On Tuesday, October 28th Erie’s Board of Trustees will review one new ordinance regarding retail marijuana in Erie. The Board has already sent two new issues to be resolved in the General Election ballot on November 4, 2014
Ordinance 35-2014: an order that would amend the “Business Regulations” article of the Town’s Municipal Code which outlaws retail marijuana businesses within Erie’s town borders. A moratorium was first set up in January 2013 and was extended in August of the same year to last until December 31, 2014. Due to Colorado’s Constitution (Article XVIII, Section 16) each city can choose whether or not to allow retail marijuana businesses within their borders. However, because of Amendment 64, they cannot outlaw the private use or growth of marijuana, at least within the parameters established by the amendment. The individual cities, or the moratorium set in place in Erie, also cannot interfere with the lawful possession or growth of a limited amount of marijuana of an individual who is 21 years of age or older. The Board will meet on October 28th to either lift the ban or extend the moratorium set on retail marijuana for the town of Erie.
Ballot Measure 1A: ballot measure 1A will make a new 0.185% sales and use tax that will be used to fund flood relief in Boulder County for a duration of five years (resulting in about $49.6 million during the period). The tax would only be subject to Boulder County and would help fund immediate flood response, the repair of infrastructures such as roads and bridges, help Boulder County’s readiness for flood response and help give relief to those who suffered in the flood of 2013.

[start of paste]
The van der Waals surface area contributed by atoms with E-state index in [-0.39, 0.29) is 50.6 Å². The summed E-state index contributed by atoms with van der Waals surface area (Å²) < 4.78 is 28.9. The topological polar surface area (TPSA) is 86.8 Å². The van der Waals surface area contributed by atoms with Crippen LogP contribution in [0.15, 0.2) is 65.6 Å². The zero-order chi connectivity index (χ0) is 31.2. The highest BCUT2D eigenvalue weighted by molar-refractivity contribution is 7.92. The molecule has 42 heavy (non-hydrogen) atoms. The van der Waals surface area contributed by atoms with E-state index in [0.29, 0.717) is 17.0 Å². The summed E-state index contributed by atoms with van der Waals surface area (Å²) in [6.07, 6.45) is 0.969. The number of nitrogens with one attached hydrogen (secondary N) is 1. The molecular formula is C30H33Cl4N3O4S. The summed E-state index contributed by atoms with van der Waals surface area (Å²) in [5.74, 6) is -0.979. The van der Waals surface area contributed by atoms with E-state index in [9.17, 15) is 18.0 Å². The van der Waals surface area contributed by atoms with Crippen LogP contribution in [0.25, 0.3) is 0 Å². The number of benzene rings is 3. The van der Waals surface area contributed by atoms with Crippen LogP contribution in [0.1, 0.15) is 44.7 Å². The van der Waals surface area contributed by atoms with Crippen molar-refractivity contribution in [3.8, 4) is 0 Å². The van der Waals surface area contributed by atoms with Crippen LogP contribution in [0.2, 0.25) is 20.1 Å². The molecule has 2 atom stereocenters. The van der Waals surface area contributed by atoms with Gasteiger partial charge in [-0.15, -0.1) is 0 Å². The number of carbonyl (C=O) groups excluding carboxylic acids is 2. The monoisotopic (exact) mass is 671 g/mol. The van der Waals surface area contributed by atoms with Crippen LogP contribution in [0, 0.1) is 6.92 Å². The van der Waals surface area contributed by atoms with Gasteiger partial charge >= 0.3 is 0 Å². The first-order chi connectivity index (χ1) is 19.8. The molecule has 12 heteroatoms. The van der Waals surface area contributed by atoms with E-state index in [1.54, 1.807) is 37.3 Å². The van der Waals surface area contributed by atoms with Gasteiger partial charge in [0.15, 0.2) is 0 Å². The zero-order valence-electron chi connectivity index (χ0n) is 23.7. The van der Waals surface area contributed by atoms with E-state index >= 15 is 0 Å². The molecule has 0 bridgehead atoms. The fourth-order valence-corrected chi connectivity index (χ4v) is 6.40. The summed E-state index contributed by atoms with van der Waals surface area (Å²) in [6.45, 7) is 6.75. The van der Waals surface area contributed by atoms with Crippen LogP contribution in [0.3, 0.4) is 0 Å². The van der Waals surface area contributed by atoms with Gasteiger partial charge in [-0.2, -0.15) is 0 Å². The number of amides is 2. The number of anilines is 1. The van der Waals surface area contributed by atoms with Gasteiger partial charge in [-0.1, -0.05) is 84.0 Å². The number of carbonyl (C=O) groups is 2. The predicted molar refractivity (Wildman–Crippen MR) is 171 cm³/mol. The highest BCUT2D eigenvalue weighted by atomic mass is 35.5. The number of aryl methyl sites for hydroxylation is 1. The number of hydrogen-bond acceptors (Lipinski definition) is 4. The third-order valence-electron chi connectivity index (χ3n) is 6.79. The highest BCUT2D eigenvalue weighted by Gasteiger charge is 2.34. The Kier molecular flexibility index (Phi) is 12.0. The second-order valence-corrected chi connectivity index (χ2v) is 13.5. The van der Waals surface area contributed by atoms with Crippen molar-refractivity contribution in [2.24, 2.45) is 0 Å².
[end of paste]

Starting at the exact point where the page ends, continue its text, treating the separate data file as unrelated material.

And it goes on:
Ballot Measure 1B: this ballot measure would ask Boulder County residents to keep a 0.9 mill (like a windmill) ad valoreum property tax for 15 more years. For example, 0.9% tax would equate to $21 per year if you had a property estimated to value around $300,000. The money generated from this tax goes to services that promote family stability and to families that have been in natural disaster so they can have the necessities for life. Increased need and decreased funding have made it difficult for Boulder County to make sure its residents are provided for in case of a natural disaster.
The two ballot issues make for interesting topics of consideration. Though, yes, the taxes go to funding aid and natural disaster awareness, they are still taxes and as long as people have air in their lungs they will fight any kind of tax that pops its ugly head in front of them. There is no guarantee that the money will actually go to fund these measures, as the money can be deferred or placed where it’s thought it is needed, but the money could go to some much needed programs and relief efforts around the Boulder Country area. As far as Ordinance 35-2014 is concerned, a measure not voted on by the public, there shouldn’t even be a meeting about the subject. Putting the exhausted for-or-against marijuana debate aside, the legal trade of marijuana could bring in millions of dollars of revenue for any city (and already has for Denver alone). If Boulder County needs tax money so bad why not sell marijuana, a commodity that only goes to local needs as it isn’t legal federally, to come up with some relief funds? It only makes sense to use something that could generate millions of dollars of revenue rather than create new ways to tax other goods and home owners. Doesn’t it?